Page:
There’s a search box for borough or post code. Naturally, because I still don’t exist to government, my postcode wasn’t recognised. Then I realised that the search/postcode boxes weren’t actually connected to reporting an abandoned car and any postcode returns no results (it’s so rare to get a search engine these days that has the temerity to say “no results” without offering some alternative ideas). I’m busy staring at this big map wondering how to navigate it and realise i have to read the text and click a link.

I do that, enter my legit postcode, and it finds me. That’s a first I think. But the map just shifts half an inch to the left but doesn’t zoom in. Having put my postcode in, I figure if I just keep zooming in, I’ll get to me – but I end up on top of the House of Commons (hardly appropriate given that it’s Ken that funds this).

So I go back to the postcode search and, with my code freshly entered, the map zooms back out again – despite the text telling me it will “jump straight to a particular location” – I suppose it is particular, just not my particular one.

I wonder if this is something about Firefox on Macs? So I try it on IE on my PC and it works just fine, although it doesn’t have a zoomed in image of my place (odd that, google earth does). It tells me to click to go to the local council page. Guess what happens when I do that?

I get to a page that gives me a list of things I can report (headlined putting residents first)…I click “abandoned vehicle” and I’m right back in the world of nonstopgov, portals, logins, long forms and name and address details. In other words, I’m right back where directgov put me when I first tried. Oddly, despite going to a new site, it didn’t open a new window.

I tried a couple of other postcodes. The link to Lambeth is flawless – straight to a page asking which road the vehicle is on, the registration etc (although it says that page is step 1 of 3 – I didn’t dare try step 2).

I then tried a few other codes, from various business cards I had in the drawer. Anything a bit unusual (WC2R 0QS for instance) produced no results.

So I make that egov 0, government 2 at least. Shame – so nearly there.

Travelling again … I wish that …

… I didn’t have to carry so many leads, cables, gadgets and plugs. Even a short trip away, just a few days means:

– The charger for my Treo (average battery life, 1.25 days); proprietary connector

– The charger for my ipod (average battery life, several days but always runs out when I least expect it to); proprietary connector even though Apple have moved away from firewire and rely on USB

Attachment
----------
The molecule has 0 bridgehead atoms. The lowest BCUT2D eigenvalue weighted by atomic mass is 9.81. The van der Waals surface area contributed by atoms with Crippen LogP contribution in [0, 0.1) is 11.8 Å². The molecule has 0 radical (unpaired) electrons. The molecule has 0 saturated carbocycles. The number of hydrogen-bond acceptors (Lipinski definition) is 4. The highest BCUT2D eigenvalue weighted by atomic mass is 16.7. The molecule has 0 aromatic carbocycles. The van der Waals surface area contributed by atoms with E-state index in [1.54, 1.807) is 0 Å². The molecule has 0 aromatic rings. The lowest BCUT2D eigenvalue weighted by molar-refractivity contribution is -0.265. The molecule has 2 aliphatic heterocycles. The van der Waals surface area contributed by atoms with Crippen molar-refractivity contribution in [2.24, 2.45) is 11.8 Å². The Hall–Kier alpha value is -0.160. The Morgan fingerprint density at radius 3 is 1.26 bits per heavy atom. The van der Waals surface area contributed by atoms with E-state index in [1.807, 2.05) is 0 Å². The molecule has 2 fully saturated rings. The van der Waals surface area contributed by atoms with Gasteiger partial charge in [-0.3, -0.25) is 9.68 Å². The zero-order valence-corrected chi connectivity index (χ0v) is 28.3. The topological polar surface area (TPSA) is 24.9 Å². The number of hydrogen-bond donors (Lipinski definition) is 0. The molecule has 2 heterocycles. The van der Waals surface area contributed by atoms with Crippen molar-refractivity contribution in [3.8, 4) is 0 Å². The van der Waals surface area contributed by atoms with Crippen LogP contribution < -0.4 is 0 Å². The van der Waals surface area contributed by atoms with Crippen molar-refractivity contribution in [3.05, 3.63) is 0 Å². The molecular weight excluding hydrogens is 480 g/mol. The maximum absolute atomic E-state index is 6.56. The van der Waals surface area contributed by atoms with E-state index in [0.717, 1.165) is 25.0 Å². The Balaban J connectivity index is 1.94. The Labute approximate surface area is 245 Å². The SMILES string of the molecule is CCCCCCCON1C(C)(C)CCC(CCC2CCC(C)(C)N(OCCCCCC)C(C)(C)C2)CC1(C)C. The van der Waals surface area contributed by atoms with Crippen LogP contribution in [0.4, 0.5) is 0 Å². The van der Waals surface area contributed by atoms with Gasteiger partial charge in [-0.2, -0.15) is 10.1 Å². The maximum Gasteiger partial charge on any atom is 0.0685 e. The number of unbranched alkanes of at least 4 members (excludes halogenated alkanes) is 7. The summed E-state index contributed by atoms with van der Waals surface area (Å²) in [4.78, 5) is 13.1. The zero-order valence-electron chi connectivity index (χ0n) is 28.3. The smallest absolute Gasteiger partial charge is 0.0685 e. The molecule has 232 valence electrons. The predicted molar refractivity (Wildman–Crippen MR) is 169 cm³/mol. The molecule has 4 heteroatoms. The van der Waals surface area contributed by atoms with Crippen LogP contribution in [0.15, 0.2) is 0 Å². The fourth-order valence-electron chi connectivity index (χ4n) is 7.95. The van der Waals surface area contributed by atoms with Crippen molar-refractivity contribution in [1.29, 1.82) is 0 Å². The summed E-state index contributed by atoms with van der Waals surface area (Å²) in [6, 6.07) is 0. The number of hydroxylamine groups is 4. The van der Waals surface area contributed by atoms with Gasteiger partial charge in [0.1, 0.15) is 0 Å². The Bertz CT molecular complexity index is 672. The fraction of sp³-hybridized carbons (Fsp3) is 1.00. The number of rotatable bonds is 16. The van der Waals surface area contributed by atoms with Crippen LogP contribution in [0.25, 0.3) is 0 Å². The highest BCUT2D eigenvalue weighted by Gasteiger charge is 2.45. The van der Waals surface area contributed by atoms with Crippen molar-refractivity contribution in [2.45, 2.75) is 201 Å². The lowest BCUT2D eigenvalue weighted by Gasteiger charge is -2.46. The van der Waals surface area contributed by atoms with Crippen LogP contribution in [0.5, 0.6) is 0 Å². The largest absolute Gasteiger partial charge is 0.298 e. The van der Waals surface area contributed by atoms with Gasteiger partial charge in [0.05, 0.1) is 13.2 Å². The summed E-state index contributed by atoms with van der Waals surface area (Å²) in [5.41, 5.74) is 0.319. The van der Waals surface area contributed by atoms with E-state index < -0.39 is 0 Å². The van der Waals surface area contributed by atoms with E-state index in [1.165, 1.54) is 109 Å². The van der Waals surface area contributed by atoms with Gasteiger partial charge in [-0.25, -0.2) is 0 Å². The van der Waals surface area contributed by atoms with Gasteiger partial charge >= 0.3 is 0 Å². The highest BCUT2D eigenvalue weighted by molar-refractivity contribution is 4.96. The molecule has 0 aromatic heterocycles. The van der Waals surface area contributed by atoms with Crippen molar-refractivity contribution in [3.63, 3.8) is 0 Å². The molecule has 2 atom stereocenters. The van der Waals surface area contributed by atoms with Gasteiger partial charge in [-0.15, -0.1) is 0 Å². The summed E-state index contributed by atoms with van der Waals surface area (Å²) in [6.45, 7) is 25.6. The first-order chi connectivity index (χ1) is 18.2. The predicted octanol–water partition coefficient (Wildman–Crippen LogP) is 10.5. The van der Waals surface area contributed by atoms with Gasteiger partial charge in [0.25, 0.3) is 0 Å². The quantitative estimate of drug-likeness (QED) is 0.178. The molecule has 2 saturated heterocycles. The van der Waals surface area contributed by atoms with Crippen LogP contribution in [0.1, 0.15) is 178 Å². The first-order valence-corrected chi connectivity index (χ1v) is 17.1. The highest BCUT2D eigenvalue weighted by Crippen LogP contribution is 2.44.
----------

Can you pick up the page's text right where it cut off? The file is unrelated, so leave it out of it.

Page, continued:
– The charger for my shiny black DS lite-training my brain to be young again. It will take a while of course (average battery life – ds not my brain – unknown as it’s too new); proprietary connector that looks disarmingly like USB (I nearly did a jig), but it isn’t

– Charger and PC interface for my Forerunner 305 (average battery life about 10 hours); USB connector but you need an odd little cradle to charge it or connect it to the PC (unlike the 205 that plugged straight into USB)

– Power unit for my Sony Vaio TX1XP

– Charger for my Nikon S3 camera (average battery life unknown, I haven’t let it run down yet) – never go anywhere without a good camera and the Treo is 4 megapixels and a decent lens away from that; proprietary connector, even though it has an SD card that plugs straight into my laptop (i actually did a jig when Sony finally supported a standard that wasn’t its own)

– Charger for my Blackberry 8700 (average battery life 3 days, a little less with heavy screen usage); USB connector but it seems not all USB connectors are created equal as some others that I have won’t charge the BB (the RAZR charger, for instance, doesn’t work with a BB).

– My wireless presentation mouse and spare batteries (average battery life unknown but it always runs out just before I go on stage)

Is it just me or has the world got more complicated? No wonder there are so many delays at airports – how can you blame the x-ray folks for insisting that everything comes out of its bag and gets put in a plastic tray?